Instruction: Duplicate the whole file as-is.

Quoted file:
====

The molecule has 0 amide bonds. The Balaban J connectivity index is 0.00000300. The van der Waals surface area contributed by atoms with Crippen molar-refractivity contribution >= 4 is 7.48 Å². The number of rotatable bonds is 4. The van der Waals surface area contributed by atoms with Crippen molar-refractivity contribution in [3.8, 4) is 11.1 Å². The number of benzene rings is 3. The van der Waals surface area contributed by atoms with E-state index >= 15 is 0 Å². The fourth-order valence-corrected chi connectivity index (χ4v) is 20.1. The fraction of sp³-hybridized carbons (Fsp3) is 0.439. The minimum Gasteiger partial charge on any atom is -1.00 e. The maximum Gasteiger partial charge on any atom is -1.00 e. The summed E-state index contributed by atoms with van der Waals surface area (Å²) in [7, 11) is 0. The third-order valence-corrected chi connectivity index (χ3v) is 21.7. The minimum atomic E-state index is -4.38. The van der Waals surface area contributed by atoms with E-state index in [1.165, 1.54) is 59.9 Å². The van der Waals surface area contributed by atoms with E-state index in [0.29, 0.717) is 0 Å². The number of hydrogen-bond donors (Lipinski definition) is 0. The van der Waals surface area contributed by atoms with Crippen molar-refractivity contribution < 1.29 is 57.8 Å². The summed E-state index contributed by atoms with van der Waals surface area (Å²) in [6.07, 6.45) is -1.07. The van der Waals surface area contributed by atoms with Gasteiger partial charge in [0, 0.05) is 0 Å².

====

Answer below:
The molecule has 0 amide bonds. The Balaban J connectivity index is 0.00000300. The van der Waals surface area contributed by atoms with Crippen molar-refractivity contribution >= 4 is 7.48 Å². The number of rotatable bonds is 4. The van der Waals surface area contributed by atoms with Crippen molar-refractivity contribution in [3.8, 4) is 11.1 Å². The number of benzene rings is 3. The van der Waals surface area contributed by atoms with E-state index >= 15 is 0 Å². The fourth-order valence-corrected chi connectivity index (χ4v) is 20.1. The fraction of sp³-hybridized carbons (Fsp3) is 0.439. The minimum Gasteiger partial charge on any atom is -1.00 e. The maximum Gasteiger partial charge on any atom is -1.00 e. The summed E-state index contributed by atoms with van der Waals surface area (Å²) in [7, 11) is 0. The third-order valence-corrected chi connectivity index (χ3v) is 21.7. The minimum atomic E-state index is -4.38. The van der Waals surface area contributed by atoms with E-state index in [1.165, 1.54) is 59.9 Å². The van der Waals surface area contributed by atoms with E-state index in [0.29, 0.717) is 0 Å². The number of hydrogen-bond donors (Lipinski definition) is 0. The van der Waals surface area contributed by atoms with Crippen molar-refractivity contribution < 1.29 is 57.8 Å². The summed E-state index contributed by atoms with van der Waals surface area (Å²) in [6.07, 6.45) is -1.07. The van der Waals surface area contributed by atoms with Gasteiger partial charge in [0, 0.05) is 0 Å².